The thermometer is a very useful scientific instrument to check body temperature and assess whether one has fever. Every hospital and doctor uses this tool to measure the body temperature and any fluctuation over a period of time for correct diagnosis.
There are two ways to measure the body temperate – core temperature measurement and surface temperature measurement. When we measure the temperature of deep tissues of the body, it’s known as core measurement while the surface measurement incudes the gauging of the surface skin tissues.
- For core temperature, the measurement is taken through any of these body parts, including rectum, oral cavity and ear canal
- In surface temperature, the measurement is taken through armpit and forehead
Out of the two available methods of measurement, the core temperature is regarded more accurate and recommended by doctors. However, the surface might not deliver that much accuracy purely because of constant changes in the surroundings. So, the surface is only good if the core is not feasible in some cases when you use body temperature thermometer to asses fever in people.
General guidelines on using thermometers
We use thermometers to get an accurate reading so that it becomes clear whether fever is present. The instrument should be high-quality to deliver consistent and right results. More than that, you should know how to use the device well to not go wrong with the measurement itself.
Keep in mind a few things while using a thermometer –
- Before buying the instrument, compare the accuracy and suitability so that you can get the desired level of convenience and quality with the reading
- The thermometer you choose should suit the age and health condition of the individual or people it’s meant for
- In case of any doubt with the method of measurement, consult a doctor and get better results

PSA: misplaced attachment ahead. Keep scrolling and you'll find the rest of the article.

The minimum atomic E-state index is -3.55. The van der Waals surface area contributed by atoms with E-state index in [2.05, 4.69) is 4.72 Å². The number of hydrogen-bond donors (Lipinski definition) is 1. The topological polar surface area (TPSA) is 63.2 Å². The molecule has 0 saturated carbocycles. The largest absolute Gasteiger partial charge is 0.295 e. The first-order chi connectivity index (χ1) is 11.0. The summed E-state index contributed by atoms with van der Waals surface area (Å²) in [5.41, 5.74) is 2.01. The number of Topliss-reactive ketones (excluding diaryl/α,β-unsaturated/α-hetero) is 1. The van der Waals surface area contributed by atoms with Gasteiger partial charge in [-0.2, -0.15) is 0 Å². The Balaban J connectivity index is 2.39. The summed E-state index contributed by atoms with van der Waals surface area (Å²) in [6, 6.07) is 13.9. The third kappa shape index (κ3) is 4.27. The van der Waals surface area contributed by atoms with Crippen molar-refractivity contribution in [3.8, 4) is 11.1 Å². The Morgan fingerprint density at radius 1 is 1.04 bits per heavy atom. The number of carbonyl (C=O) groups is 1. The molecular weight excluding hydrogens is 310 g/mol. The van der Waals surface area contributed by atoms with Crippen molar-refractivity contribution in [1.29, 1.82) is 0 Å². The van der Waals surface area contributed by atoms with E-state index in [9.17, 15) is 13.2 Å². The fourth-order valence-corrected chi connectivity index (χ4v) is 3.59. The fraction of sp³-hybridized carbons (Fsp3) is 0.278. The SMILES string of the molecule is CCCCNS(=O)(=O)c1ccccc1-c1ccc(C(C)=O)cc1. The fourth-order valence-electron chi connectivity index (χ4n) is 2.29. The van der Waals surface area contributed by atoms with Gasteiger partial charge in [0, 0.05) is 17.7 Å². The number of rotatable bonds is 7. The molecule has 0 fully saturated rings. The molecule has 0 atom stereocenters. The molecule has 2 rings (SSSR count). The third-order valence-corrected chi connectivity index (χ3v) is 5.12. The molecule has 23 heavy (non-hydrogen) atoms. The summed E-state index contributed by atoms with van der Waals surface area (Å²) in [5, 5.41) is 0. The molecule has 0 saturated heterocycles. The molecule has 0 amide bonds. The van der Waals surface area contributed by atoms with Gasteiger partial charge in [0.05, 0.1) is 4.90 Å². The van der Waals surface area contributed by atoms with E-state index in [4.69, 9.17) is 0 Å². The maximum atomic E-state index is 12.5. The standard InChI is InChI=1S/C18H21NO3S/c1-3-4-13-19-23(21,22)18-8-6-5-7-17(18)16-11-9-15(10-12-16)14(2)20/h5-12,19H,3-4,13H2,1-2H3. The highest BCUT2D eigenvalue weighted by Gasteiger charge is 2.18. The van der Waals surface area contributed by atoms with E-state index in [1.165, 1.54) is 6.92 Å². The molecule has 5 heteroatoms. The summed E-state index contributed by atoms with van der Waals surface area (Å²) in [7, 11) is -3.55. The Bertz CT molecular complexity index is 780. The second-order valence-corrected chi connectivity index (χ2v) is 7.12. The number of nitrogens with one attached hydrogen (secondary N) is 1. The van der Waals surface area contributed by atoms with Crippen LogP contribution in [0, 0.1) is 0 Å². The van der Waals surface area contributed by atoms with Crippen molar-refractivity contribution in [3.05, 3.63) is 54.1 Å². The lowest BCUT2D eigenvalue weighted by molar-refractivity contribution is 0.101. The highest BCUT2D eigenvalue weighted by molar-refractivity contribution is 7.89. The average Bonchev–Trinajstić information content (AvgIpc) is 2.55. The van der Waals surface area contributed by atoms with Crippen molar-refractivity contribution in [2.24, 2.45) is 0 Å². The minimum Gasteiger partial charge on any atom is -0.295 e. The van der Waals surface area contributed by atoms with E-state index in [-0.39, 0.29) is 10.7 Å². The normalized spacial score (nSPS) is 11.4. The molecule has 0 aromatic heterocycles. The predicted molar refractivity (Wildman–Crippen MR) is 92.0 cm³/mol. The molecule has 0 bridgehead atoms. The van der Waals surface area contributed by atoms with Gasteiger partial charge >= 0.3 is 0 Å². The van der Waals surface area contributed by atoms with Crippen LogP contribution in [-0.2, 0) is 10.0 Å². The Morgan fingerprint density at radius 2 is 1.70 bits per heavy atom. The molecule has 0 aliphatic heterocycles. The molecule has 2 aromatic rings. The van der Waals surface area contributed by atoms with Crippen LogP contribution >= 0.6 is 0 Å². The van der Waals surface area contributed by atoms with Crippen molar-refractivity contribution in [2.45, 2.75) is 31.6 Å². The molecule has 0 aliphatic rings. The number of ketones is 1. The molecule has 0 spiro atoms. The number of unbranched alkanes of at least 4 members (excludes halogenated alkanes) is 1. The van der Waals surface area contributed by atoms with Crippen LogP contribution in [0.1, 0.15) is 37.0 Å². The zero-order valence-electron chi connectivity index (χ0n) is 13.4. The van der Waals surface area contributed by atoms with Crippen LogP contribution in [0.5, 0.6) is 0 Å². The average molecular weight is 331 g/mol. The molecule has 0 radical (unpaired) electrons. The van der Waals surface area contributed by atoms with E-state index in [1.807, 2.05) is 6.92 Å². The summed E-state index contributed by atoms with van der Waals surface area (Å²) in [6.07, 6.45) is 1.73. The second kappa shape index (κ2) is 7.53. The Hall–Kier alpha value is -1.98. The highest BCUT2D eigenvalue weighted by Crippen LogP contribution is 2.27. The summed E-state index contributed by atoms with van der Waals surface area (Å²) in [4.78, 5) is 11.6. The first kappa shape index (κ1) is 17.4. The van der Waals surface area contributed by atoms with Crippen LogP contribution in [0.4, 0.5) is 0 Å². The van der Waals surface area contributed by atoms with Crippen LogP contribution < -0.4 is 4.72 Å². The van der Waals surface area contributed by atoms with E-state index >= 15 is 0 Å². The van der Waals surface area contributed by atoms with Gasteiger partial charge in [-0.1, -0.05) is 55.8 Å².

- If someone carries the risk of infection, then make sure not to use the same device for checking other people’s fever as this can help spread the disease further
- It’d great if you could have personal thermometers for people with communicable diseases as this will avoid the risk that cross-infection generally carries
- Before using the device, refer to the instructions provided by the manufacturer so that you can understand the right way of use and method of reading
- To get accurate and consistent results, stay away from activities that might impact temperature measurement in any which way
- Don’t drink either hot water or hot beverages right before your measurement of oral temperature as this can deprive you of the right readings
- Always refer to the use instructions to clean and maintain the thermometer as each manufacturer may have an entirely different set of procedures to follow
- In cases where temperature comparison is needed, you should take the reading on a fixed time each use and follow the same method with all your attempts
- The readings may not necessarily be correct as various factors can have an influence, so consult the doctor for any doubt in this regard